The New International Encyclopædia/Vallisneria
|←Vallgren, Villé||The New International Encyclopædia
|Vallombrosa, Congregation of→|
|Edition of 1905. See also Vallisneria on Wikipedia, and the disclaimer.|
|EEL GRASS (Vallisneria spiralis).|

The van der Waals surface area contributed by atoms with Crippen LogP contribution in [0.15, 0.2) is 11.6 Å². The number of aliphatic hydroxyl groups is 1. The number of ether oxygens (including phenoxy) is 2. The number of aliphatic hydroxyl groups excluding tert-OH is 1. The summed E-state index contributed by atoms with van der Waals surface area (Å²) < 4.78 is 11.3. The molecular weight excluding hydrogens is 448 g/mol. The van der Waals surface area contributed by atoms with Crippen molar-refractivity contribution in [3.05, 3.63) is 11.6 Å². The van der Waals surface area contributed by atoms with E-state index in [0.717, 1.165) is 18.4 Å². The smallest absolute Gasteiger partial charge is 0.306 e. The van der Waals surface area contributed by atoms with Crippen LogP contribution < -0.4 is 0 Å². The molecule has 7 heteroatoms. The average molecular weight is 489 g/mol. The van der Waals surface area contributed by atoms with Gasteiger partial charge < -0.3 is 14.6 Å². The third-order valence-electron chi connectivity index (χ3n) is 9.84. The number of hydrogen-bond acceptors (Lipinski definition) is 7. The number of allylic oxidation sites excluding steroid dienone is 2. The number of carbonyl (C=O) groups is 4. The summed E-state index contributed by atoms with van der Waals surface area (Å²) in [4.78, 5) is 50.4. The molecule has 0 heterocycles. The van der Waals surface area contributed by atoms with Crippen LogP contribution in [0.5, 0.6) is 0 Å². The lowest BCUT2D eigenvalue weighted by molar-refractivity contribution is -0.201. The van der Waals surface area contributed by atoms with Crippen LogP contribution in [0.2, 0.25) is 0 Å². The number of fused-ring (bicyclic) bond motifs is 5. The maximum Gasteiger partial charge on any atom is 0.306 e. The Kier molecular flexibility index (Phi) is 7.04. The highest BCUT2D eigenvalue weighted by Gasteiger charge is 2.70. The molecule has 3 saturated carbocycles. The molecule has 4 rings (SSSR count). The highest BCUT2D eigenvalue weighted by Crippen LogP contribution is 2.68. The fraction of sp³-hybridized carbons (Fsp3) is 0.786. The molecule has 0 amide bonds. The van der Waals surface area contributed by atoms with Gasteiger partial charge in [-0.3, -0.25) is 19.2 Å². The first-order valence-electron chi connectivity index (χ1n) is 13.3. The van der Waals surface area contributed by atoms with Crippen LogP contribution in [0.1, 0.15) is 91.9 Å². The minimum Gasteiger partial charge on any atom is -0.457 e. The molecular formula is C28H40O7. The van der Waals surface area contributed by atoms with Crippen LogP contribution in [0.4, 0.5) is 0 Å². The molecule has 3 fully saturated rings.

VAL'LISNE'RIA (Neo-Lat., named in honor of Antonio Vallisneri, an Italian botanist of the eighteenth century). A genus of small, stemless, aquatic plants, with grass-like leaves, belonging to the natural order Hydrocharidaceæ, and found in the warm parts of both hemispheres. They generally grow in running waters. Vallisneria spiralis is particularly celebrated on account of its peculiar process of fecundation. The flowers of the female plants rise to the surface of the water by uncoiling their long spirally twisted stalks; the flowers of the male plants become detached, having previously grown on short spikes at the bottom of the water, and expand, floating about upon the surface. After fecundation, the female flowers return under the water by the recoiling of their stalks and the fruit is ripened under water. The plant is found in ditches and bogs in Italy, Southern France, and the United States, where it is called wild celery, and is famous as the food of the canvas-back duck.